- The Buccaneers finally lost patience with Marvin Lewis, as the team was unable to escape mediocrity in recent seasons. They decided to go into their past to hire former Bears head coach Lovie Smith, who was linebackers coach in Tampa Bay under Tony Dungy.
- But Lewis would find employment soon, as he replaced Rob Ryan in New Orleans, with the Saints hoping that their division rival had made a mistake in letting go a consistently winning head coach.
- The Saints weren’t the only NFC South rival to try to get Lewis, however, as the Falcons had also run out of patience with Jim Mora. Failing to get Lewis, they ultimately replaced Mora with Seahawks defensive coordinator Dan Quinn.
- The curiosity of the Buccaneers firing Lewis would continue, as both his coordinators got head coaching jobs elsewhere. The first was Buccaneers offensive coordinator Jay Gruden, brother of former Packers head coach Jon Gruden, going to the Redskins after Dan Snyder once again clashed with a high-profile hire in the recently fired Sean Payton.
- Meanwhile, Buccaneers defensive coordinator Mike Zimmer became head coach of the Vikings after they had fired Leslie Frazier.
- The Mike Munchak experiment did not go over well in Tennessee, as the Titans fired him and replaced him with former Bills and Jaguars head coach Mike Mularkey.
While the quarterback market wasn’t considered as bad as 2013, most draft observers felt that 2014 was still weak. Instead, four quarterbacks went in the top ten. But while many expected the Redskins to take a quarterback first overall, they instead were too devoted into taking Jadeveon Clowney of South Carolina, who many saw as the best player regardless of position.
Some also thought the Saints, with the 2nd overall pick acquired from the Browns in the ill-fated Brandon Weeden trade, would take a quarterback despite giving Mark Sanchez a cheap two year extension, but they instead traded two spots with the Vikings so they could get Louisville’s Teddy Bridgewater, afraid that the Falcons would grab him at #3. (The Saints would end the first round with three picks, and none of them quarterbacks: Buffalo’s Khalil Mack at #4, Notre Dame’s Aaron Donald at #15, and Oregon State’s Brandin Cooks at #25.)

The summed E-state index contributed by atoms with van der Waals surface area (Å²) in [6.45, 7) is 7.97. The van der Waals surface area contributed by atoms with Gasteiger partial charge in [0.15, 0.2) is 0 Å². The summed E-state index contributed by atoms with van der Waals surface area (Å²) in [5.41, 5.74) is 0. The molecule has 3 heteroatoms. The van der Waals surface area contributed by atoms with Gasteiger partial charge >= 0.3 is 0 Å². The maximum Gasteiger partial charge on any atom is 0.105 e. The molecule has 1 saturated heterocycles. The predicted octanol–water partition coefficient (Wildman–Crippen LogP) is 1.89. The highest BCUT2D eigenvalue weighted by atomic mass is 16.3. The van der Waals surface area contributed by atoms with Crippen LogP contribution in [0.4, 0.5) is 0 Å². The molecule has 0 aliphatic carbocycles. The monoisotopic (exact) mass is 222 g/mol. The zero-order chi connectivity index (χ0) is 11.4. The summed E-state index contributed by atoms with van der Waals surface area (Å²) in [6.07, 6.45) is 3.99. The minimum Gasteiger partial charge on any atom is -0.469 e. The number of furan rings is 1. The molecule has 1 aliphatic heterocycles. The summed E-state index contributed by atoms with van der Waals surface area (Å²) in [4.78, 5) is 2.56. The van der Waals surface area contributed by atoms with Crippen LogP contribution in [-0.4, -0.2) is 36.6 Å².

Missing out on Bridgewater, the Falcons instead took Central Florida quarterback Blake Bortles third overall, a move that deeply disappointed the Jaguars, settling for Clemson wide receiver Sammy Watkins at #6, with rumors that they’d try to trade back up in the first round later for a quarterback to groom behind Chad Henne after Blaine Gabbert had busted. But they, and others, would be shocked by moves by the Browns and Bears, who respectively took Johnny Manziel of Texas A&M and Derek Carr of Fresno State at #8 and #10. Drafting Carr also allowed the Bears to trade longtime starter Kyle Orton to the Redskins.
The Jets also raised eyebrows when they took Eastern Illinois quarterback Jimmy Garoppolo in the second round, as many had assumed that Ryan Mallett was going to be the heir apparent to Peyton Manning. Instead, Mallett got shipped off to the Cowboys later on the draft for a late selection.
- Saints 19, Eagles 14
- Broncos 34, Bills 0
- Jets 34, Texans 7
- Cowboys 24, Lions 20
Despite losing Adrian Peterson for the season due to child abuse charges, the Saints still persevered to win a weak NFC South, and then were able to shock the Eagles in the Wild Card round due to an insurgent defense that few expected at the beginning of the season. The typically stout Bills defense had no answer for Julius Thomas, in a contract year, as he ran wild for two TDs in a Broncos shutout. A varying season of performance for the Jets hit a high as they nearly pulled their own shutout on the road against the Texans. The two headed rushing attack of Shane Vereen and Stevan Ridley each scored a rushing TD and a receiving TD from Peyton Manning.
- Patriots 24, Broncos 23
- Seahawks 31, Saints 6
- Packers 26, Cowboys 21
- Jets 23, Steelers 21
A revitalized passing offense thanks to free agent acquisition Golden Tate allowed Aaron Rodgers to put the Broncos down quickly in Foxborough, and a late rally by Denver wasn’t enough to make up the difference. Tate’s former team, the Seahawks, brought the Saints’ magic to an end abruptly, with Mark Sanchez, despite having a steady regular season, forced into multiple turnovers. Like the Broncos, the Jets fell into a quick 21-0 hole in Pittsburgh, but unlike the Broncos 23 points were enough to rally behind, with the game clincher being a Peyton Manning touchdown pass to Rob Gronkowski.
- Packers 19, Seahawks 14
- Jets 27, Patriots 20
Luck/Wilson III in the playoffs was once again dominated by defense, and while the Packers jumped out to a 16-0 lead they were able to fend off a late Seahawks rally to go to their second Super Bowl in three years. On the AFC side, the game was heated thanks to the longtime rivalry between the Patriots and Jets. Dictated largely by dueling running games between Knowshon Moreno and Stevan Ridley, the game was decided with a pick six of Rodgers by Patrick Chung with only a few seconds left in the game.
Super Bowl XLIX
- Jets 27, Packers 16
It took 15 seasons and numerous disappointing and bitter playoff losses, but finally Peyton Manning was a Super Bowl champion again. Throwing for two touchdowns earned him another Super Bowl MVP honor, while Andrew Luck struggled again with opposing defensive backs in the biggest game, this time against Darrelle Revis who picked him off once and kept blanketing every Packers receiver he was on.